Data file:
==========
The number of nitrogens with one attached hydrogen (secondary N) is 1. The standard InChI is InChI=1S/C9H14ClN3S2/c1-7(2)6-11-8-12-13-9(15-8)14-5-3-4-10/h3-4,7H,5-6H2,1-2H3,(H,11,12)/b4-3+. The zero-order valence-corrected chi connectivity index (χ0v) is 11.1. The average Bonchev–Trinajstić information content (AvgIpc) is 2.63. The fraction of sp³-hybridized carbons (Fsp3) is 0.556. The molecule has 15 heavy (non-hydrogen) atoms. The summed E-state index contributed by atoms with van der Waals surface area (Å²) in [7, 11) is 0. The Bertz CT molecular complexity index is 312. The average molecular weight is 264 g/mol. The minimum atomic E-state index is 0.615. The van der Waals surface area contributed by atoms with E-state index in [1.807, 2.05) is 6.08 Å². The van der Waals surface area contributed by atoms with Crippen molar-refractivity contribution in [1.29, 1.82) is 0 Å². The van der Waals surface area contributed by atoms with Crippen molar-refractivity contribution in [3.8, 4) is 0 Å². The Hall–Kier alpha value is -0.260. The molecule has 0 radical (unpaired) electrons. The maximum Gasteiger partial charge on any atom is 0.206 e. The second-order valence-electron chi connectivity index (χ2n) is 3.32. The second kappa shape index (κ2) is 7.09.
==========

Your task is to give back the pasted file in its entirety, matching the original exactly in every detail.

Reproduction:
The number of nitrogens with one attached hydrogen (secondary N) is 1. The standard InChI is InChI=1S/C9H14ClN3S2/c1-7(2)6-11-8-12-13-9(15-8)14-5-3-4-10/h3-4,7H,5-6H2,1-2H3,(H,11,12)/b4-3+. The zero-order valence-corrected chi connectivity index (χ0v) is 11.1. The average Bonchev–Trinajstić information content (AvgIpc) is 2.63. The fraction of sp³-hybridized carbons (Fsp3) is 0.556. The molecule has 15 heavy (non-hydrogen) atoms. The summed E-state index contributed by atoms with van der Waals surface area (Å²) in [7, 11) is 0. The Bertz CT molecular complexity index is 312. The average molecular weight is 264 g/mol. The minimum atomic E-state index is 0.615. The van der Waals surface area contributed by atoms with E-state index in [1.807, 2.05) is 6.08 Å². The van der Waals surface area contributed by atoms with Crippen molar-refractivity contribution in [1.29, 1.82) is 0 Å². The van der Waals surface area contributed by atoms with Crippen molar-refractivity contribution in [3.8, 4) is 0 Å². The Hall–Kier alpha value is -0.260. The molecule has 0 radical (unpaired) electrons. The maximum Gasteiger partial charge on any atom is 0.206 e. The second-order valence-electron chi connectivity index (χ2n) is 3.32. The second kappa shape index (κ2) is 7.09.